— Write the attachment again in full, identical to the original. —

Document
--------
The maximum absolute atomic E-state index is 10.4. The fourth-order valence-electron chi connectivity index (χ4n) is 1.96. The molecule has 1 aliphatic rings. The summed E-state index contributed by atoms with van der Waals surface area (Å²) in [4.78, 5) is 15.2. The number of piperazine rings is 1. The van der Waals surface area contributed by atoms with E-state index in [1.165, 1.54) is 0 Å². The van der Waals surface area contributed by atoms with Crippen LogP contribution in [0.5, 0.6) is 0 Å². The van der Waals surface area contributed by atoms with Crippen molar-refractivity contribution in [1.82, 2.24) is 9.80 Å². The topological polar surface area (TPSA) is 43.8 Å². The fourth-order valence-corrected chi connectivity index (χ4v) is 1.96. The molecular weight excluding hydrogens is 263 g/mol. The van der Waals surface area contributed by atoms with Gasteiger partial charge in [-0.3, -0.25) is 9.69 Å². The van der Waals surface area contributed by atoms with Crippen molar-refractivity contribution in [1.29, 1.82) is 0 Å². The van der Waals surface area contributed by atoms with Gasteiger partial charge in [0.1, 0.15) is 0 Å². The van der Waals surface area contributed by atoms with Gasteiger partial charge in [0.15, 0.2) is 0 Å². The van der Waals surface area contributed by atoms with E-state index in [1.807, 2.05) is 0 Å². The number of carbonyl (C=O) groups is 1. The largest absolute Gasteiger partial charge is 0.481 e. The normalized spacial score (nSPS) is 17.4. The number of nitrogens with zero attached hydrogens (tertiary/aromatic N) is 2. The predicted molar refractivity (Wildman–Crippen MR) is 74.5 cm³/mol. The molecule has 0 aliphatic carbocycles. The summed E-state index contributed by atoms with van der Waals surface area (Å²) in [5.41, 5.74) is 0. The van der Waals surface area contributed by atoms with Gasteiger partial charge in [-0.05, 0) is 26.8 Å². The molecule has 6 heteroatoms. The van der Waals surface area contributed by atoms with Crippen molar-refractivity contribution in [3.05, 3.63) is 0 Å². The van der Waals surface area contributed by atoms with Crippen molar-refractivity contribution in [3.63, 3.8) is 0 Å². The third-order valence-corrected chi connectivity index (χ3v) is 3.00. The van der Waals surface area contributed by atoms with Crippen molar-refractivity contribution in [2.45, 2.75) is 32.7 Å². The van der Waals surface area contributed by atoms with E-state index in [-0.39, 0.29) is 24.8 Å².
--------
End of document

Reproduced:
The maximum absolute atomic E-state index is 10.4. The fourth-order valence-electron chi connectivity index (χ4n) is 1.96. The molecule has 1 aliphatic rings. The summed E-state index contributed by atoms with van der Waals surface area (Å²) in [4.78, 5) is 15.2. The number of piperazine rings is 1. The van der Waals surface area contributed by atoms with E-state index in [1.165, 1.54) is 0 Å². The van der Waals surface area contributed by atoms with Crippen LogP contribution in [0.5, 0.6) is 0 Å². The van der Waals surface area contributed by atoms with Crippen molar-refractivity contribution in [1.82, 2.24) is 9.80 Å². The topological polar surface area (TPSA) is 43.8 Å². The fourth-order valence-corrected chi connectivity index (χ4v) is 1.96. The molecular weight excluding hydrogens is 263 g/mol. The van der Waals surface area contributed by atoms with Gasteiger partial charge in [-0.3, -0.25) is 9.69 Å². The van der Waals surface area contributed by atoms with Crippen molar-refractivity contribution in [1.29, 1.82) is 0 Å². The van der Waals surface area contributed by atoms with Gasteiger partial charge in [0.1, 0.15) is 0 Å². The van der Waals surface area contributed by atoms with Gasteiger partial charge in [0.15, 0.2) is 0 Å². The van der Waals surface area contributed by atoms with E-state index in [1.807, 2.05) is 0 Å². The number of carbonyl (C=O) groups is 1. The largest absolute Gasteiger partial charge is 0.481 e. The normalized spacial score (nSPS) is 17.4. The number of nitrogens with zero attached hydrogens (tertiary/aromatic N) is 2. The predicted molar refractivity (Wildman–Crippen MR) is 74.5 cm³/mol. The molecule has 0 aliphatic carbocycles. The summed E-state index contributed by atoms with van der Waals surface area (Å²) in [5.41, 5.74) is 0. The van der Waals surface area contributed by atoms with Gasteiger partial charge in [-0.05, 0) is 26.8 Å². The molecule has 6 heteroatoms. The van der Waals surface area contributed by atoms with Crippen molar-refractivity contribution in [3.05, 3.63) is 0 Å². The van der Waals surface area contributed by atoms with Crippen molar-refractivity contribution in [3.63, 3.8) is 0 Å². The third-order valence-corrected chi connectivity index (χ3v) is 3.00. The van der Waals surface area contributed by atoms with Crippen molar-refractivity contribution in [2.45, 2.75) is 32.7 Å². The van der Waals surface area contributed by atoms with E-state index in [-0.39, 0.29) is 24.8 Å².